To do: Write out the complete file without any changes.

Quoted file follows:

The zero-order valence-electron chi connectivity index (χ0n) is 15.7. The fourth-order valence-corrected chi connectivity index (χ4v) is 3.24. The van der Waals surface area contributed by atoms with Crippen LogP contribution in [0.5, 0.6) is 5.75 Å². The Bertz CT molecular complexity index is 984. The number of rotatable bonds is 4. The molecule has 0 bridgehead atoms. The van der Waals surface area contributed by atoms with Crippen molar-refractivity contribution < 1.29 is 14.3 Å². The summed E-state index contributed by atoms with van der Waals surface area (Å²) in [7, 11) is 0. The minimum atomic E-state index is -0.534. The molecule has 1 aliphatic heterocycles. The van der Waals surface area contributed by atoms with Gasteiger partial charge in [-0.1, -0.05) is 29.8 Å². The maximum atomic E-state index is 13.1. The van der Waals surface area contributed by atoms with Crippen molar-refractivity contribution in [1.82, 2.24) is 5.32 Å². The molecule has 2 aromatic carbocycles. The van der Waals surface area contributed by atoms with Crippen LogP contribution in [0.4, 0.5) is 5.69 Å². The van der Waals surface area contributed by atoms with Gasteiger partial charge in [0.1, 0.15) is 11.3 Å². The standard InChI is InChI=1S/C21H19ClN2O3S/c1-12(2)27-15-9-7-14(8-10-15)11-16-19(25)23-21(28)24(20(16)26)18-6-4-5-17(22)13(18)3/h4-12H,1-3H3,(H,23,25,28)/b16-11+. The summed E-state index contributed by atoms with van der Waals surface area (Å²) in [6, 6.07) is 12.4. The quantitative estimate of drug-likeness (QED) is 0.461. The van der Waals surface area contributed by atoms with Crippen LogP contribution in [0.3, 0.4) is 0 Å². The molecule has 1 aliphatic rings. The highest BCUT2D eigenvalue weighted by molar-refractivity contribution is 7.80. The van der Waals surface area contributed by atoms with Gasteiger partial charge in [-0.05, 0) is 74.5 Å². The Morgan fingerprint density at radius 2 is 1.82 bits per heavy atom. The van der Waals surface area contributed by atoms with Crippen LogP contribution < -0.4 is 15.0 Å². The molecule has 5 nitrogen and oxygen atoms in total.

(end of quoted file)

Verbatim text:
The zero-order valence-electron chi connectivity index (χ0n) is 15.7. The fourth-order valence-corrected chi connectivity index (χ4v) is 3.24. The van der Waals surface area contributed by atoms with Crippen LogP contribution in [0.5, 0.6) is 5.75 Å². The Bertz CT molecular complexity index is 984. The number of rotatable bonds is 4. The molecule has 0 bridgehead atoms. The van der Waals surface area contributed by atoms with Crippen molar-refractivity contribution < 1.29 is 14.3 Å². The summed E-state index contributed by atoms with van der Waals surface area (Å²) in [7, 11) is 0. The minimum atomic E-state index is -0.534. The molecule has 1 aliphatic heterocycles. The van der Waals surface area contributed by atoms with Gasteiger partial charge in [-0.1, -0.05) is 29.8 Å². The maximum atomic E-state index is 13.1. The van der Waals surface area contributed by atoms with Crippen molar-refractivity contribution in [1.82, 2.24) is 5.32 Å². The molecule has 2 aromatic carbocycles. The van der Waals surface area contributed by atoms with Crippen LogP contribution in [0.4, 0.5) is 5.69 Å². The van der Waals surface area contributed by atoms with Gasteiger partial charge in [0.1, 0.15) is 11.3 Å². The standard InChI is InChI=1S/C21H19ClN2O3S/c1-12(2)27-15-9-7-14(8-10-15)11-16-19(25)23-21(28)24(20(16)26)18-6-4-5-17(22)13(18)3/h4-12H,1-3H3,(H,23,25,28)/b16-11+. The summed E-state index contributed by atoms with van der Waals surface area (Å²) in [6, 6.07) is 12.4. The quantitative estimate of drug-likeness (QED) is 0.461. The van der Waals surface area contributed by atoms with Crippen LogP contribution in [0.3, 0.4) is 0 Å². The molecule has 1 aliphatic rings. The highest BCUT2D eigenvalue weighted by molar-refractivity contribution is 7.80. The van der Waals surface area contributed by atoms with Gasteiger partial charge in [-0.05, 0) is 74.5 Å². The Morgan fingerprint density at radius 2 is 1.82 bits per heavy atom. The van der Waals surface area contributed by atoms with Crippen LogP contribution < -0.4 is 15.0 Å². The molecule has 5 nitrogen and oxygen atoms in total.